Developers have resubmitted a planning application for a 24-turbine Caithness windfarm that was rejected by a Scottish Government reporter after a public inquiry.
Two years on, Infinergy will again seek approval for a Limekiln scheme, near the Dounreay power station.
The turbines would stand up to 456ft tall and have a potential to power more than 45,000 homes.
It went to an inquiry after an objection from Highland Council and the verdict was issued last July was on a lack of information about “wild land.”
Infinergy bosses said yesterday they had addressed the issue in the resubmitted application, “adding further information relating to the particular area of concern.”
Infinergy managing director Esbjorn Wilmar said: “I’m very pleased to have been able to address the area of concern raised by the reporters and am confident that this will show that Limekiln is indeed a suitably sited and designed windfarm which will bring a great deal of benefit to the local area.”
Infinergy will consider options for community ownership of part of the project.
It is arranging briefings on the issue for Highland and local community councillors.
Company spokeswoman Fiona Milligan added: “We want to make Limekiln deliver real tangible socio-economic benefits to the people of Caithness and Sutherland.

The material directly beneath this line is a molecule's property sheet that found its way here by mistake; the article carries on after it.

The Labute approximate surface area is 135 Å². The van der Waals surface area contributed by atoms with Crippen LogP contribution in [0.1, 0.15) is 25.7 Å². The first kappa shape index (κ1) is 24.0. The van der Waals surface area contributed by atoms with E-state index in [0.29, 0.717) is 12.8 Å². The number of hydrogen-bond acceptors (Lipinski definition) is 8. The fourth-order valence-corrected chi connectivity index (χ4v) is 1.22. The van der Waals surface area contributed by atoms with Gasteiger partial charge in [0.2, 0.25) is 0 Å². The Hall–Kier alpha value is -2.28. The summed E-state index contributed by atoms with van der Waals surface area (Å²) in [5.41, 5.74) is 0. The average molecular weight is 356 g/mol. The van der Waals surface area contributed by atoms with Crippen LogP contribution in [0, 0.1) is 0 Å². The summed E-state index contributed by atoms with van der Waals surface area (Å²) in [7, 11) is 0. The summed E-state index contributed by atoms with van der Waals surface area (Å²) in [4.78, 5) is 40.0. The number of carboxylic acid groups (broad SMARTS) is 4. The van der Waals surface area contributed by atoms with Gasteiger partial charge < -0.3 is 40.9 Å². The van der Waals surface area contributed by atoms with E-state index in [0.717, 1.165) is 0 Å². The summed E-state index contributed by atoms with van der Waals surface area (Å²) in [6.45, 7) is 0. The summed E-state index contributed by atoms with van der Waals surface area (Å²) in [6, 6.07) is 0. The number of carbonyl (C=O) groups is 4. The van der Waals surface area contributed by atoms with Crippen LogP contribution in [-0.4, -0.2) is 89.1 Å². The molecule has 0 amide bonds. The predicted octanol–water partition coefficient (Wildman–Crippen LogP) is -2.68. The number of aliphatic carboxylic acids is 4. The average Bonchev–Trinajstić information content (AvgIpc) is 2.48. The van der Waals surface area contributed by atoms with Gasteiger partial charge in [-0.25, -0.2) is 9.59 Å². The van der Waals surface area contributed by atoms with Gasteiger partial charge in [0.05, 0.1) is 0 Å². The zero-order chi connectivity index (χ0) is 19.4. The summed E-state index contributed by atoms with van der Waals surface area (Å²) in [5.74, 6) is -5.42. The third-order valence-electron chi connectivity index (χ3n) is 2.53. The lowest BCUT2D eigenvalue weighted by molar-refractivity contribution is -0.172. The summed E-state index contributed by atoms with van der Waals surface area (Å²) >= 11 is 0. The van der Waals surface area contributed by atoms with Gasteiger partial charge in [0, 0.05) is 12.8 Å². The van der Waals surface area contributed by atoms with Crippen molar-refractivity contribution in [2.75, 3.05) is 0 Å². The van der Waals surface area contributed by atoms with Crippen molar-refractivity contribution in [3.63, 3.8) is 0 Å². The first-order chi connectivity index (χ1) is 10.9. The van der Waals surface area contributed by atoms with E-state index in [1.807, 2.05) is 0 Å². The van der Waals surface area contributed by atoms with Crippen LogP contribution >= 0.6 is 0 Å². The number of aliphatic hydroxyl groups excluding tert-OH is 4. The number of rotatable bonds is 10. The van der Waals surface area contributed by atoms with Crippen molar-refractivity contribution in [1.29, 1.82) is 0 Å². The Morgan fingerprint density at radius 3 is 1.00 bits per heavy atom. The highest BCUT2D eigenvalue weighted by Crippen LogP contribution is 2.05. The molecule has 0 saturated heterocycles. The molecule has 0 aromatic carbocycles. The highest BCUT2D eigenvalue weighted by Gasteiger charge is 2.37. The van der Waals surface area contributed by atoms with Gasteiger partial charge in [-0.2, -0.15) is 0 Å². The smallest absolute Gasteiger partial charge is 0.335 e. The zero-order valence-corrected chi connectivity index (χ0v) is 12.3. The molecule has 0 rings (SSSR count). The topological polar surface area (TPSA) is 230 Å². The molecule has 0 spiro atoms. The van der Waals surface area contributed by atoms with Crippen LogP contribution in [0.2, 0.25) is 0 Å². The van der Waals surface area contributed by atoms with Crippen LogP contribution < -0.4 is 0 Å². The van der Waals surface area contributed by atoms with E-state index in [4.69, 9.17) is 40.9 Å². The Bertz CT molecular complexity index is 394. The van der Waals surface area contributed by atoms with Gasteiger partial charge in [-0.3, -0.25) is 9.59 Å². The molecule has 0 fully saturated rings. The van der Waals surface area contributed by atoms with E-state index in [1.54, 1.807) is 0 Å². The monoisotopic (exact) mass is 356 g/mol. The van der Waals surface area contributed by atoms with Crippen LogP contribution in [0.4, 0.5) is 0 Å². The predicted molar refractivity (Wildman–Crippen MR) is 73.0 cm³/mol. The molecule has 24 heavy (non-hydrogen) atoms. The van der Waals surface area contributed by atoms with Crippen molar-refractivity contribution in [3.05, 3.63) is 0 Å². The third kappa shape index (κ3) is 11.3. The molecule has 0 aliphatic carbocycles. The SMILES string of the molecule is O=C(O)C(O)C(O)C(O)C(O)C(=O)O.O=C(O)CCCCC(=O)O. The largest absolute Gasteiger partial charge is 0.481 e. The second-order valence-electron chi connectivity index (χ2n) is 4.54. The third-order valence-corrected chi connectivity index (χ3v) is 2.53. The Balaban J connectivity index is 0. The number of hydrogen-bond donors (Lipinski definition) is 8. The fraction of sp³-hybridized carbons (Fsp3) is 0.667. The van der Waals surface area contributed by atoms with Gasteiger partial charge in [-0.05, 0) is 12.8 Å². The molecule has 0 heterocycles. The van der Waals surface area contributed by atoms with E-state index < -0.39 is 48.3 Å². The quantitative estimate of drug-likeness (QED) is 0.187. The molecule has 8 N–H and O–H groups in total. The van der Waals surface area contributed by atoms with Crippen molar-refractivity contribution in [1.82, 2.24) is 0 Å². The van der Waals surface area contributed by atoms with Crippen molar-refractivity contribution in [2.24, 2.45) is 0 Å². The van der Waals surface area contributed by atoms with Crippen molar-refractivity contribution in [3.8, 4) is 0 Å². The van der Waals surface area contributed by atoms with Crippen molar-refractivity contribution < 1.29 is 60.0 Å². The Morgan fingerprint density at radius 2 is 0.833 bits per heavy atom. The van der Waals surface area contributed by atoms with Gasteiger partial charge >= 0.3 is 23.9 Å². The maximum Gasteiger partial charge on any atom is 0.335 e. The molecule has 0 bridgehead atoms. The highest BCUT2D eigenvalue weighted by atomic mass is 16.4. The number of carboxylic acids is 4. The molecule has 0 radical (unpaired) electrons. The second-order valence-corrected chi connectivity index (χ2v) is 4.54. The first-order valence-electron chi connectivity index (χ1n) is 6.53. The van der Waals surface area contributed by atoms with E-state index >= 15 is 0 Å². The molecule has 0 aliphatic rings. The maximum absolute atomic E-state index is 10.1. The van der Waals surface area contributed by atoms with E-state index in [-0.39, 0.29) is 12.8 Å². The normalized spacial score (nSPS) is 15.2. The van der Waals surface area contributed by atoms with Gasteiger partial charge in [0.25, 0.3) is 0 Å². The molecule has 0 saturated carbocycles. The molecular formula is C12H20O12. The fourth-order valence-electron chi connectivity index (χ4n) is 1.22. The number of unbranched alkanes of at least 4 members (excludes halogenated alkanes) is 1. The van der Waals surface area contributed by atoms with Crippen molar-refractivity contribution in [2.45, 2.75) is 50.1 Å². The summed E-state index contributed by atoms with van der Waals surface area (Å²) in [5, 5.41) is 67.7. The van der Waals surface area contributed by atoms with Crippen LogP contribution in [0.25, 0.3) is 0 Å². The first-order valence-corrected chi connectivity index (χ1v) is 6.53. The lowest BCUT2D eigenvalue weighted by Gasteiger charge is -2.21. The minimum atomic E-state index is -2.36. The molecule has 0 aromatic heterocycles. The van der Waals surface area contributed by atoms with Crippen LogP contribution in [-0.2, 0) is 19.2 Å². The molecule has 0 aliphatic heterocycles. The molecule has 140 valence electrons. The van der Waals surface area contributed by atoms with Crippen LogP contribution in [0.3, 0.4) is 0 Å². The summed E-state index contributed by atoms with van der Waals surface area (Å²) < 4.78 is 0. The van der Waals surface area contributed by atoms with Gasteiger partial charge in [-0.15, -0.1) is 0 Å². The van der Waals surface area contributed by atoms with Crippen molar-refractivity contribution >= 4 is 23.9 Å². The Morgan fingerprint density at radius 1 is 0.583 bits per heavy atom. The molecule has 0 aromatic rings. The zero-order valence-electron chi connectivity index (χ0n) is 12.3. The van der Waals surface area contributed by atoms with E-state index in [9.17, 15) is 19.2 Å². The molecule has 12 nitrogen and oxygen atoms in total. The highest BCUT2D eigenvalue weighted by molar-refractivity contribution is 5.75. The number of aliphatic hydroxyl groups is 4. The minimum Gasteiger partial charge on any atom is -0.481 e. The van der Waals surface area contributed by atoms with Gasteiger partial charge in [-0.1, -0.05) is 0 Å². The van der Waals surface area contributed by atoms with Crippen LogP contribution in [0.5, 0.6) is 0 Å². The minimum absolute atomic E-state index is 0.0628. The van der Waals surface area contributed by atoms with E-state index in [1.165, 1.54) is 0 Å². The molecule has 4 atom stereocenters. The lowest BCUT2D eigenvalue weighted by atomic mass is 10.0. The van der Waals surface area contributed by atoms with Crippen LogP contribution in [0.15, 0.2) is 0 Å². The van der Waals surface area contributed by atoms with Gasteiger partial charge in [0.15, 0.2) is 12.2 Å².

“To do that, we’re looking into the opportunity for community bodies or social enterprises to invest in part of the windfarm.”
Caithness-based wind industry watcher Brenda Herrick said: “It’s disgraceful that these bullying companies are allowed to pursue their ambitions time and again despite overwhelming local opposition from communities and councils.
“This huge scheme is not wanted in the area and will have a devastating effect on the residents of Reay and further afield.
“Local members of the Planning Committee considering the previous application were unanimous in their disapproval. The local opposition group fought hard against it and have the added threat now of the proposed Drum Hollistan windfarm nearby.”
The Limekiln project was launched in 2012. Infinergy claims it would inject £9million of investment into the area.
Discussions with a community liaison group has alreday focussed on a potential windfall for rural transport development and tourism initiatives.
Details of the revised proposals are available to view – by arrangement – at Reay Village Hall, Highland Council’s offices in Wick and Inverness, and also online at www.limekilnwindfarm.co.uk
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